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Home > SPJ News > SPJ leaders call arrests of Village Voice Media executives ridiculous, unnecessary

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SPJ leaders call arrests of Village Voice Media executives ridiculous, unnecessary

For Immediate Release:
10/19/2007


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Contact:
Clint Brewer, President. (615) 668-4535
Beth King, Communications Manager, (317) 507-8911

INDIANAPOLIS — The arrests of two alternative newspaper executives in Arizona is a despicable abuse of power, leaders of the Society of Professional Journalists said on Friday.

According to a story on the Phoenix New Times Web site, which is owned by Village Voice Media, Executive Editor Michael Lacey and Chairman/CEO Jim Larkin were taken into custody late Thursday for revealing grand jury information in their recent story “Grand Jury Targets New Times and Its Readers.”

Their story revealed that Village Voice Media executives, reporters from the Phoenix Times and information about some Web site readers were subpoenaed by a special prosecutor. The special prosecutor had been appointed to look into allegations that the Phoenix New Times had violated the law in publishing the home address of Maricopa Sheriff Joe Arpaio.

“In this case, it appears some very gray, even contradictory, state law is being used by public officials against a newspaper that has been vigorous and brave in reporting on the record of Sheriff Joe Arpaio,” Society of Professional Journalists National President Clint Brewer said Friday. “In addition, this special prosecutor’s attempts to gain access to reader and Web site use records of the newspaper is an attack on the First Amendment rights of journalists almost without comparison. The people of Arizona should not stand for these tactics by law enforcement officials.”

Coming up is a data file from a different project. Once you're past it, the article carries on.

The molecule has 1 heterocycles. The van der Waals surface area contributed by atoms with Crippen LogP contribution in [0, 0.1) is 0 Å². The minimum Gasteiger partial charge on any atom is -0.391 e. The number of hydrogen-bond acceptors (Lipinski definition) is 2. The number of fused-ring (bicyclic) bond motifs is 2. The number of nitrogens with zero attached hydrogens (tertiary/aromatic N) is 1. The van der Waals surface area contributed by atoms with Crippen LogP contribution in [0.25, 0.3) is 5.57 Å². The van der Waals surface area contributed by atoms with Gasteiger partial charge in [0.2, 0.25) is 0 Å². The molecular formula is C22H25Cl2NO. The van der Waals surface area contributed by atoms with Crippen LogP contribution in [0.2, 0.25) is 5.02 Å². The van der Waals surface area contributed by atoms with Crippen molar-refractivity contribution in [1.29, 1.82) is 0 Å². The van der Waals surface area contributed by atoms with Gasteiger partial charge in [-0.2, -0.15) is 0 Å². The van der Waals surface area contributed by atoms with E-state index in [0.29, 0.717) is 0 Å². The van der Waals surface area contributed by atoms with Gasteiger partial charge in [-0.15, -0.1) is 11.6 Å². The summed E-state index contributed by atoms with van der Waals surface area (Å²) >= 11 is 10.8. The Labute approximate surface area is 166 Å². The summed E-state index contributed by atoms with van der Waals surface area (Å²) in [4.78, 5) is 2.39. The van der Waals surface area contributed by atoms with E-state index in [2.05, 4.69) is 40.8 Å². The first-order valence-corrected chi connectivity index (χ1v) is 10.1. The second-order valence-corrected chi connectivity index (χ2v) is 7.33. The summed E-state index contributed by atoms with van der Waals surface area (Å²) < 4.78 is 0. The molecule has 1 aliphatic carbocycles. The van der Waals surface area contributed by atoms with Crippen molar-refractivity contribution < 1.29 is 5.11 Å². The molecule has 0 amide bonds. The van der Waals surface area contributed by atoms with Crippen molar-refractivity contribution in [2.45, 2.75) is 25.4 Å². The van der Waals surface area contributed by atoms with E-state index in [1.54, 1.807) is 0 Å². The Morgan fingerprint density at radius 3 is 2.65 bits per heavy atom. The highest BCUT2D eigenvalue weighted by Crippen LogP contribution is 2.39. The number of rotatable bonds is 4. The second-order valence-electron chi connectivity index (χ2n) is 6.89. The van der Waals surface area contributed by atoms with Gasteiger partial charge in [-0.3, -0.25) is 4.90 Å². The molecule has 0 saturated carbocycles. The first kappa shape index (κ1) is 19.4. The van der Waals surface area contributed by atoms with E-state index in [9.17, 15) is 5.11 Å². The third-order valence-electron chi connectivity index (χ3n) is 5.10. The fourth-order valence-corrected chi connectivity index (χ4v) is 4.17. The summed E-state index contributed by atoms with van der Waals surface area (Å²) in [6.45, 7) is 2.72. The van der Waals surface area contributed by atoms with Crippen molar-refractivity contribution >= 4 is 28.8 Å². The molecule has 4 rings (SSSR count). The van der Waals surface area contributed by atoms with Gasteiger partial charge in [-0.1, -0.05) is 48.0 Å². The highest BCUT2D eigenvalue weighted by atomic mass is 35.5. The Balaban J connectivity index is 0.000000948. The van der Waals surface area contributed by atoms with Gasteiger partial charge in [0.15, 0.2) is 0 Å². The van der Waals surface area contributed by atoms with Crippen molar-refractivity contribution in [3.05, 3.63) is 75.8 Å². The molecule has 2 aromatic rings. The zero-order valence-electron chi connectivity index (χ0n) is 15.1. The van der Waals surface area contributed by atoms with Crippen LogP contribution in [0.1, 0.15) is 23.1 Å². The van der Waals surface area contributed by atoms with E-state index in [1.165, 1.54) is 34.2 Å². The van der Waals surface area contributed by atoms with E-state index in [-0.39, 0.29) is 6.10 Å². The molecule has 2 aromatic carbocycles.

In the story written by Lacey and Larkin, the men claimed the subpoena was part of an investigation by the county’s government to get even with reporters over stories they wrote that criticized County Attorney Andrew Thomas and Arpaio. Stories discussed Arpaio’s significant real estate holdings and his tough stance on running jails. Information sought by the grand jury included reporter notes and information about readers, including their Internet domain names, browsers and additional Web sites they visited before reading New Times coverage since Jan. 1, 2004.

“We're being arrested for raising hell,” Lacey remarked in a story published on the Village Voice Web site. “It's sort of a tradition journalism has.”

“It is certainly in the interest of the people of Arizona to know that journalists in their state at one of the finest alternative news weeklies in the country are being targeted by a special prosecutor,” Brewer, executive editor of The City Paper in Nashville, Tenn., added. “The people of Phoenix and Arizona should reject the actions of local officials to jail journalists, which exerts a chilling effect on a free press.”

Founded in 1909 as Sigma Delta Chi, the Society of Professional Journalists promotes the free flow of information vital to a well-informed citizenry; works to inspire and educate the next generation of journalists; and protects First Amendment guarantees of freedom of speech and press. For further information about SPJ, please visit www.spj.org.

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